Cookie Consent by TermsFeed

Covid-19 vaccine to be rolled out in days as Pfizer-BioNTech wins approval

Covid-19 vaccine to be rolled out in days as Pfizer-BioNTech wins approval

The Pfizer-BioNTech vaccine, that was announced to be up to 95% effective has been approved for emergency use by the Medicines and Healthcare Products Regulatory Authority (MHRA), meaning that it could be rolled out as early as next week.

This is the first vaccine to be approved anywhere in the world and the United Kingdom will be the first country to start rolling out vaccines when it is used. Health Secretary Matt Hancock suggested that as many as 800,000 could be available by next week.

Pfizer said that the first doses will arrive in the coming days, with the UK having ordered 40 million doses, the majority of which will arrive throughout the first half of 2021. Patients will require two doses for the vaccine to be effective, meaning that the Pfizer-BioNTech vaccine could be used to vaccinate up to a third of the UK population.

Matt Hancock said that the first doses would be issued to the most vulnerable people; 

“This is fantastic news. The MHRA, the fiercely independent regulator, has clinically authorised the vaccine for rollout. The NHS stands ready to make that happen”.

“From early next week we will start the programme of vaccinating people against Covid-19 here in this country. The MHRA have approved it as clinically safe and we have a vaccine, so it’s very good news”.

A department for health and social care spokesperson said;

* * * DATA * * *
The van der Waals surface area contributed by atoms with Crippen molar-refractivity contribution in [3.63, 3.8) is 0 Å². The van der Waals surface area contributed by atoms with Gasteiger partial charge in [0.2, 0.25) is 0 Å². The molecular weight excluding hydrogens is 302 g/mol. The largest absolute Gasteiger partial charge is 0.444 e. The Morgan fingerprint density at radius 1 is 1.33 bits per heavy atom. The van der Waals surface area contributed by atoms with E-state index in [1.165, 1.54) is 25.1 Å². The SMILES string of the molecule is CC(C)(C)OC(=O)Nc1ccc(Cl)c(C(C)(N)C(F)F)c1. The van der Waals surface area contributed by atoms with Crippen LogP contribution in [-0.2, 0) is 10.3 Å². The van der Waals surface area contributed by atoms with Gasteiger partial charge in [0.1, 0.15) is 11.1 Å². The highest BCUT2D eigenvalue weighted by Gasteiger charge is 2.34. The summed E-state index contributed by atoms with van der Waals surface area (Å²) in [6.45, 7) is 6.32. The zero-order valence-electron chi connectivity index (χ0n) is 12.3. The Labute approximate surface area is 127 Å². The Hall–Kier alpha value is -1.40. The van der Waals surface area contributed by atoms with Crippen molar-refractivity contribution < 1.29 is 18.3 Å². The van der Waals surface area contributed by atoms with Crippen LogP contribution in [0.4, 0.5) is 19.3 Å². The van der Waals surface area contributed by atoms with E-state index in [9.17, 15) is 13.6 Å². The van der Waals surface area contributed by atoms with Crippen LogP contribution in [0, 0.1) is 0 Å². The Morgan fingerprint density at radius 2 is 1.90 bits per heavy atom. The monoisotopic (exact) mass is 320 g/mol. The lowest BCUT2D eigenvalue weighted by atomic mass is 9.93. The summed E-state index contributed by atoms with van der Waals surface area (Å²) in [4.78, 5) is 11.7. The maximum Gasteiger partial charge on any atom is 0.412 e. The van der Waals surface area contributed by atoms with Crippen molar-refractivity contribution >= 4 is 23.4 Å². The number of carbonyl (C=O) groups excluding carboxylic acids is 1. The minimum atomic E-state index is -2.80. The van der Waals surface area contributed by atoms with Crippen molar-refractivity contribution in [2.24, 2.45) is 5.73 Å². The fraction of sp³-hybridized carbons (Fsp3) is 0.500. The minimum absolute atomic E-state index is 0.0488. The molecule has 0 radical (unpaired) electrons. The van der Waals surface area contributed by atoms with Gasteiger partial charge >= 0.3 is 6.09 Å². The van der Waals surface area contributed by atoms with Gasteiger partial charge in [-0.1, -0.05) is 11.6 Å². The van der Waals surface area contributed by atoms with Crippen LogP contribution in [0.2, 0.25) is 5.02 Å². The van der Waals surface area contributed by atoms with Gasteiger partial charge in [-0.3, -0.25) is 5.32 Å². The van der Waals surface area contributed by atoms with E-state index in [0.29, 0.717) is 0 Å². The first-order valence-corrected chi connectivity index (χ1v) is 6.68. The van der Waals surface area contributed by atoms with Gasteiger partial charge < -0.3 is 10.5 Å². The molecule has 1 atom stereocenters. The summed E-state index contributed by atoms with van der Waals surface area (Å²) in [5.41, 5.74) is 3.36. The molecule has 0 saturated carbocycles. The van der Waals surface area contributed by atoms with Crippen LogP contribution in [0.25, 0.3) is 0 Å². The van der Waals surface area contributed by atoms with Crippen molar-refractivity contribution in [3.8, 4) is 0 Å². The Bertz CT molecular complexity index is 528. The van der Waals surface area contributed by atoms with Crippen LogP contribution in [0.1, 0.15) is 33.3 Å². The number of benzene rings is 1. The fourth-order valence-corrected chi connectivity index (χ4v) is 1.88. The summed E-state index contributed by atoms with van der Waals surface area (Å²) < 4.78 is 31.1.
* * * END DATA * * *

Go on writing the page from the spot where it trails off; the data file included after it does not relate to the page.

“The government has today accepted the recommendation from the MHRA to approve Pfizer/BioNTech’s Covid-19 vaccine for use".

“This follows months of rigorous clinical trials and a thorough analysis of the data by experts at the MHRA who have concluded that the vaccine has met its strict standards of safety, quality and effectiveness".

“The joint committee on vaccination and immunisation will shortly also publish its latest advice for the priority groups to receive the vaccine, including care home residents, health and care staff, the elderly and the clinically extremely vulnerable. The vaccine will be made available across the UK from next week".

This vaccine however does present significant challenges in being rolled out, with it needing to be stored at -70 degrees celsius, posing significant logistical issues. Matt Hancock said that some hospitals and doctors surgeries with the appropriate cold storage facilities may stock the vaccine.

Speaking at the House of Commons debate on the lockdown tier system last night, where he also announced that he had lost his step-grandfather to Covid-19 recently, the health secretary stated that the vaccine will allow the United Kingdom to return to normal by easter 2021, with hopes that large numbers of people can be vaccinated against Coronavirus in the coming months. 

“So many families have suffered, including my own. I’m just so, so pleased … 2020 has been just awful and 2021 is going to be better. Help is on its way. Help is on its way with this vaccine – and we can now say that with certainty rather than with all the caveats that normally have to put around that.

“I’m confident now, with the news today, that from spring – from Easter onwards – things are going to be better. We’re going to have a summer next year that everybody can enjoy. Between now and then we’ve got to hold our resolve.”

Follow Us On Social Media!

For the latest top political news, features and content, follow us at @speakerpolitics.